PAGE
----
The Chess Variant Pages

Check out Wildebeest Chess, our featured variant for May, 2023.

[ Help | Earliest Comments | Latest Comments ]
[ List All Subjects of Discussion | Create New Subject of Discussion ]
[ List Latest Comments Only For Pages | Games | Rated Pages | Rated Games | Subjects of Discussion ]

Comments/Ratings for a Single Item

Later Reverse Order Earlier
Turkish Great Chess variation V. Large variant with three new pieces. (13x13, Cells: 169) [All Comments] [Add Comment or Rating]
Georgi Markov wrote on 2021-12-05 UTC

Thank you for your comment and the discussion.

Jean-Louis Cazaux wrote on 2021-11-17 UTC

Interesting paper. Errors in describing chess variants are not uncommon in literature (see Grant Acedrex for example). However, not everything are errors as this paper says. There are always obscure points in the old and original descriptions, and they are rendered with some interpretation by more modern authors. This is also what the authors of this paper are doing themselves. In my opinion their reconstruction is speculating as much as Murray or others have done, but their speculation make sense and I think their proposed reconstruction is the best for this game, indeed.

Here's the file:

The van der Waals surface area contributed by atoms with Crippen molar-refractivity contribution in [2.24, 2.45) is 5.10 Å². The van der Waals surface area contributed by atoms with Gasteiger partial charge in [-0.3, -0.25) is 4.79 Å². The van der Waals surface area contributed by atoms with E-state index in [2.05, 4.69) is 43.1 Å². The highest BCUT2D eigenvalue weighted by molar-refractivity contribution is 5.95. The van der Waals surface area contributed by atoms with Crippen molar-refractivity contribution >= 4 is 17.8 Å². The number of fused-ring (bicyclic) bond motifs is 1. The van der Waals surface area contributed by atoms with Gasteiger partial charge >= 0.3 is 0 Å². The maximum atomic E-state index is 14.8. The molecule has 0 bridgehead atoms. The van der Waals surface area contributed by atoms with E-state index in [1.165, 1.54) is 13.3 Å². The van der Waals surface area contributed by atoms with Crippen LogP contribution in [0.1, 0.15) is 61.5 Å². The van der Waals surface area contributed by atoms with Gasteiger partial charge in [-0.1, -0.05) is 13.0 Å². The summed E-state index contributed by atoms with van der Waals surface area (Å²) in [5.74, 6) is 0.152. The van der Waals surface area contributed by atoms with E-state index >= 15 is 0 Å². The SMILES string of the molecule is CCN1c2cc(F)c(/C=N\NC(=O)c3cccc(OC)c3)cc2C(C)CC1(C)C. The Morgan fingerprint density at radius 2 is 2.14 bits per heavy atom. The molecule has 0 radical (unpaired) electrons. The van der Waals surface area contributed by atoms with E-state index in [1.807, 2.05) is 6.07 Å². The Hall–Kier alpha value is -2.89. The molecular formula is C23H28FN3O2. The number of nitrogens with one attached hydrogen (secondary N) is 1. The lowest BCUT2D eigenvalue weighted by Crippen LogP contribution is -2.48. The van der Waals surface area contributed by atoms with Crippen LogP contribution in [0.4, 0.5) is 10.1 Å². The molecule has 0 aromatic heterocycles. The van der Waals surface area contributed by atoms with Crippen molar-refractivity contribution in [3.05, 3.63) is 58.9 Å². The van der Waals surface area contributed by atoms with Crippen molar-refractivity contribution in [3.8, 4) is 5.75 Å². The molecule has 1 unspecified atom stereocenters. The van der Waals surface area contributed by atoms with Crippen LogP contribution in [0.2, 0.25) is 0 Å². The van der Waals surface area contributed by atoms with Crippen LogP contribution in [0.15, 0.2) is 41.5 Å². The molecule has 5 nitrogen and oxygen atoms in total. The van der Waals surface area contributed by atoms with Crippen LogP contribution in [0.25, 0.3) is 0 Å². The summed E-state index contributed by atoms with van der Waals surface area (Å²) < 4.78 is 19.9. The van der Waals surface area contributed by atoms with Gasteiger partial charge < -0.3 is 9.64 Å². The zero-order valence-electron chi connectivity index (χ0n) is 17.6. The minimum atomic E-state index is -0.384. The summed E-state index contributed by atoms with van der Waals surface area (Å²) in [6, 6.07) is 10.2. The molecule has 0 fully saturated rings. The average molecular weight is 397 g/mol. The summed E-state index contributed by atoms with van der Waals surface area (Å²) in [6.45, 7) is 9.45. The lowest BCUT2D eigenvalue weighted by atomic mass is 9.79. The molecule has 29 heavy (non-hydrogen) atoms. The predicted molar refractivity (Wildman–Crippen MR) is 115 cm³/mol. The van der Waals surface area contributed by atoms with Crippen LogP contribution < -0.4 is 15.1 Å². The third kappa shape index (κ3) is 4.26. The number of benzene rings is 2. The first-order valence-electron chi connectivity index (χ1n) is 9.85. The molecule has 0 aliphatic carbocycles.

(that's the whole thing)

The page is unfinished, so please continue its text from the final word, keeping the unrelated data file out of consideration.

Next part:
If Markov contacts me I will be glad to discuss that with him.

Georgi Markov wrote on 2021-10-20 UTC

The rules above seem to be seriously flawed due to a series of errors in the literature. Please check our paper with Stefan Härtel in Board Game Studies Journal 14, pp. 43-60:

David Paulowich wrote on 2007-05-12 UTC
The Great Ferz sounds like the Hippogriff, which has a movement diagram on the Gryphon page. For another web page on this chess variant, go to CWRU Medieval Society click on 'Arts & Science pages' and then click on 'Shatrank al-Kabir'.

Jean-Louis Cazaux wrote on 2007-05-12 UTCPoor ★
I regret the chosen options to represent the pieces:
The Gazelle (that's the original name) moves like what we call a Camel. Why chosing a Giraffe to represent it?
The Great Ferz moves like the Giraffe in Tamerlane Chess. Why chosing a Chancellor, represented by Rook+Knight, to represent it?
These are unfortunate choices, adding confusion. I'd like to see them changed  one day.

By the way, this is the only variation which can be considered as Turkish. It appeared in 1805-06 in a Turkish Encyclopedia authored by Muhammad Hafid.
All other variants are not Turkish but Indians. See Murray for details.
(Gollon copied Murray but did a big mistake here. Pritchard pointed Gollon's mistake as well.). Too bad that those mistakes are continued here.

Charles Gilman wrote on 2003-03-16 UTC
This makes for a big imbalance between square colours. All the colourbound pieces are confined to the same colour!

6 comments displayed

Later Reverse Order Earlier

Permalink to the exact comments currently displayed.